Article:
June 19, 2018
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Oil cleaned up, two birds treated after Portland Jetport spill

Pat Wellenbach | AP
Pat Wellenbach | AP
Portland International Jetport.
By Christopher Cousins, BDN Staff

PORTLAND, Maine — The cleanup of 600 gallons of heating oil that spilled Thursday at the Portland Jetport went about as well as anyone could have hoped, according to the Department of Environmental Protection. Crews will be at the site again on Saturday to make sure their work is complete.

DEP spokeswoman Samantha DePoy-Warren said Friday a retention pond at the jetport and a cove in the Fore River captured most of the oil, which spilled when a pump didn’t shut down as it was designed to atop the jetport’s new terminal. The oil then flowed through a venting system and into the facility’s storm drains.

“From our department’s perspective, the containment and cleanup have been incredibly effective,” said DePoy-Warren late Friday afternoon. “Crews are planning on reconverging at the jetport [Saturday] to see if any further efforts are needed as we go through a couple more tide cycles.”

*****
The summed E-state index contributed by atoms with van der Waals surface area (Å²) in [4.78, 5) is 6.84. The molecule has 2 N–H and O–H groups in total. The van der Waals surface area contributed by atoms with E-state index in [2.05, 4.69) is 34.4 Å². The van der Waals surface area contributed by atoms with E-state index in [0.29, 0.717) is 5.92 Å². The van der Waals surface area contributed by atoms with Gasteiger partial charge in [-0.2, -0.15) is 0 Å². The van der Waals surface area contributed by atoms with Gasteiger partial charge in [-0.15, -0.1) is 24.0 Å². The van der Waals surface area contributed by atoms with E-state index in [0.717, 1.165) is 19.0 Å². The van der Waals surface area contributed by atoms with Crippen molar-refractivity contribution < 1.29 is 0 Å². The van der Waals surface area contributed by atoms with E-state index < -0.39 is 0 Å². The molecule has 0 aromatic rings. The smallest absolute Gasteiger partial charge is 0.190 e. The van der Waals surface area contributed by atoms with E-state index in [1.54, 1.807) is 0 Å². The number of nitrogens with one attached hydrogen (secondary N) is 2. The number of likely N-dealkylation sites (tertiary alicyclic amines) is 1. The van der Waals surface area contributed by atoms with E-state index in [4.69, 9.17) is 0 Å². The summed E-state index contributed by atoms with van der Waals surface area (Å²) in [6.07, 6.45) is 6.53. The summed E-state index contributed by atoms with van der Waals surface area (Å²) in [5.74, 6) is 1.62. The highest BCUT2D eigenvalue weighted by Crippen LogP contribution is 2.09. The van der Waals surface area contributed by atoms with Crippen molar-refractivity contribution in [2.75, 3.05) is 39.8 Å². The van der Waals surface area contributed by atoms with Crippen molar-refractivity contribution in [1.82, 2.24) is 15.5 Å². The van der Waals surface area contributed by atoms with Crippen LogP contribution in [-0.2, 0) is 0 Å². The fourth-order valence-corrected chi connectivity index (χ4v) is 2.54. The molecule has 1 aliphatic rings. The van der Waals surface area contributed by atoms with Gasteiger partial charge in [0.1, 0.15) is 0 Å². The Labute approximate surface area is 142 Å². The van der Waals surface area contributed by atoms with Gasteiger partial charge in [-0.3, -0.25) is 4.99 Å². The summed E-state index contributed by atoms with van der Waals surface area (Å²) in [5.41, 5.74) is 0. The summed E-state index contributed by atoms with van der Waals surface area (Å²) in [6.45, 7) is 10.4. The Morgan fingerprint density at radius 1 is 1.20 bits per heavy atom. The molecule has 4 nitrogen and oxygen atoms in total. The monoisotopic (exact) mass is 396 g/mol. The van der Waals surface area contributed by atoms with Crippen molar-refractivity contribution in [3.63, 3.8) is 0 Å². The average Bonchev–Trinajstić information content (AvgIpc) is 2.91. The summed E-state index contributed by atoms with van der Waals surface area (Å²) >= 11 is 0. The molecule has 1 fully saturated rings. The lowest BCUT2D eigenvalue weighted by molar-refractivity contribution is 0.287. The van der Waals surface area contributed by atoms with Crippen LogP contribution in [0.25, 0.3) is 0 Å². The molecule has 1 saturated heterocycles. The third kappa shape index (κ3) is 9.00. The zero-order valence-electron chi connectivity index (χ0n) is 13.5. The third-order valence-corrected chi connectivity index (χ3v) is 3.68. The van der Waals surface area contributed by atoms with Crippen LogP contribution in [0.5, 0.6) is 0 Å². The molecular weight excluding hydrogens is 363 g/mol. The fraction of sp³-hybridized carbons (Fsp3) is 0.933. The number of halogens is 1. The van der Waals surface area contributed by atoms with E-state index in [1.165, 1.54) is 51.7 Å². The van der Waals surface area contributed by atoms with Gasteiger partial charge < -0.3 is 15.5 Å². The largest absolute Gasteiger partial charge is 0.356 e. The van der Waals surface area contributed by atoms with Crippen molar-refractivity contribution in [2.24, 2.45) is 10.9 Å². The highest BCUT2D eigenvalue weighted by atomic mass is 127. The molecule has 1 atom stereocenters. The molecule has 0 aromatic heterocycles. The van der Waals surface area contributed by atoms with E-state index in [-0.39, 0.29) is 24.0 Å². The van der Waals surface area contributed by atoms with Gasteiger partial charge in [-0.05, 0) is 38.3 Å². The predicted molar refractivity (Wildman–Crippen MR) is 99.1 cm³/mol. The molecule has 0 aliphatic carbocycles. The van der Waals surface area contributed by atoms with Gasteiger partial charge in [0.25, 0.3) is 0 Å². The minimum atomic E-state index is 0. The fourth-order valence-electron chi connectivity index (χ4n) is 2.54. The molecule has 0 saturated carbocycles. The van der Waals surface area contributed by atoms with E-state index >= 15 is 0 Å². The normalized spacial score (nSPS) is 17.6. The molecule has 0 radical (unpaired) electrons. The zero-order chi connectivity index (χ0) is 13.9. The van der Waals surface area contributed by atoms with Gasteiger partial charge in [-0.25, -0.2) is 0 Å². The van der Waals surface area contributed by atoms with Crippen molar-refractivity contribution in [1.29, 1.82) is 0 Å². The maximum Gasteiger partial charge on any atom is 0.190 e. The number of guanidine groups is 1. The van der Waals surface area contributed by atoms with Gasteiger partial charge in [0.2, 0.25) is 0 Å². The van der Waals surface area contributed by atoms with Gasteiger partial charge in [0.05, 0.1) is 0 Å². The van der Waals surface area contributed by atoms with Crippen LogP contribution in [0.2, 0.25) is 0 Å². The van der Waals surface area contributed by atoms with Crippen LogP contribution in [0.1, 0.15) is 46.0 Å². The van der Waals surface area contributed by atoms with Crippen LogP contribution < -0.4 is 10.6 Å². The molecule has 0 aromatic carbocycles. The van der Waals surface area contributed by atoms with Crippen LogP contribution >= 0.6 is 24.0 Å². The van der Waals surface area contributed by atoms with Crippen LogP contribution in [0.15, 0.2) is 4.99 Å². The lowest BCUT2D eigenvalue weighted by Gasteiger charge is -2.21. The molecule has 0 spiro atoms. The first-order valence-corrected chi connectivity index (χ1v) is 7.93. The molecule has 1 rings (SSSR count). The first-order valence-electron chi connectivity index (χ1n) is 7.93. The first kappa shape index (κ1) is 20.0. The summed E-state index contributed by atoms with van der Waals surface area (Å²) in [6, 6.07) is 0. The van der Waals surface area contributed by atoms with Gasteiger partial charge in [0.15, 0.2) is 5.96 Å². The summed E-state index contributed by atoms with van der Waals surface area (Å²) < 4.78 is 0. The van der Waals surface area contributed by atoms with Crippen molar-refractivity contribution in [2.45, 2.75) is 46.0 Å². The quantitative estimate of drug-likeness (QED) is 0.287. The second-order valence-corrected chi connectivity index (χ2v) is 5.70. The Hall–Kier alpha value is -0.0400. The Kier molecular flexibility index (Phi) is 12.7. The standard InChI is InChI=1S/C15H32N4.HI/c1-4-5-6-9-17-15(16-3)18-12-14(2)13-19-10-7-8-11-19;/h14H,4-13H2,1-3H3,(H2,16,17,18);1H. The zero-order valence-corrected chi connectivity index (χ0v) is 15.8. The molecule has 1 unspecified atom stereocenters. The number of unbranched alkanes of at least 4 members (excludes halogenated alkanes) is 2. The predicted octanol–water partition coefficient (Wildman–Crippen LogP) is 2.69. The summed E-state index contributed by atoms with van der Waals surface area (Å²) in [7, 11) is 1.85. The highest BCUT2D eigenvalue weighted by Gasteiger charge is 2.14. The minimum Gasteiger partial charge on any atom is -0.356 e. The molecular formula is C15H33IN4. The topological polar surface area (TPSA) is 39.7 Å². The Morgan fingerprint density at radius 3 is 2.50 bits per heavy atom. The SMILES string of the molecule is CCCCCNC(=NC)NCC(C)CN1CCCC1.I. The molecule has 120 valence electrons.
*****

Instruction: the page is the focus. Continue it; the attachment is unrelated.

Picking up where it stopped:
DePoy-Warren said crews from the DEP and the Department of Inland Fisheries and Wildlife, workers from cleanup firm Clean Harbors and the U.S. Coast Guard participated in the cleanup, which involved floating absorbent materials and oil-collecting machinery in the water. She said the cove in the Fore River created a sort of swirling eddy which prevented most of the oil from escaping, though she said a sheen still could be seen on the water late Friday.

Workers found two birds, woodcocks, saturated with oil in the retention pond. DePoy-Warren said they were taken to the Center for Wildlife in York for treatment.

“We’re continuing to take steps to make sure there’s no further impact on wildlife and habitat,” she said. “We feel pretty confident that it was only those two birds that were affected.”

DePoy-Warren said she doesn’t know whether the spill will result in any fines or enforcement action against the jetport, but the DEP plans to work with the facility to make sure another spill doesn’t happen.

“Six hundred gallons is a lot of fuel,” she said. “Our real focus at this point is to make sure the environment was protected.”

A call to the Jetport was not returned by press time.

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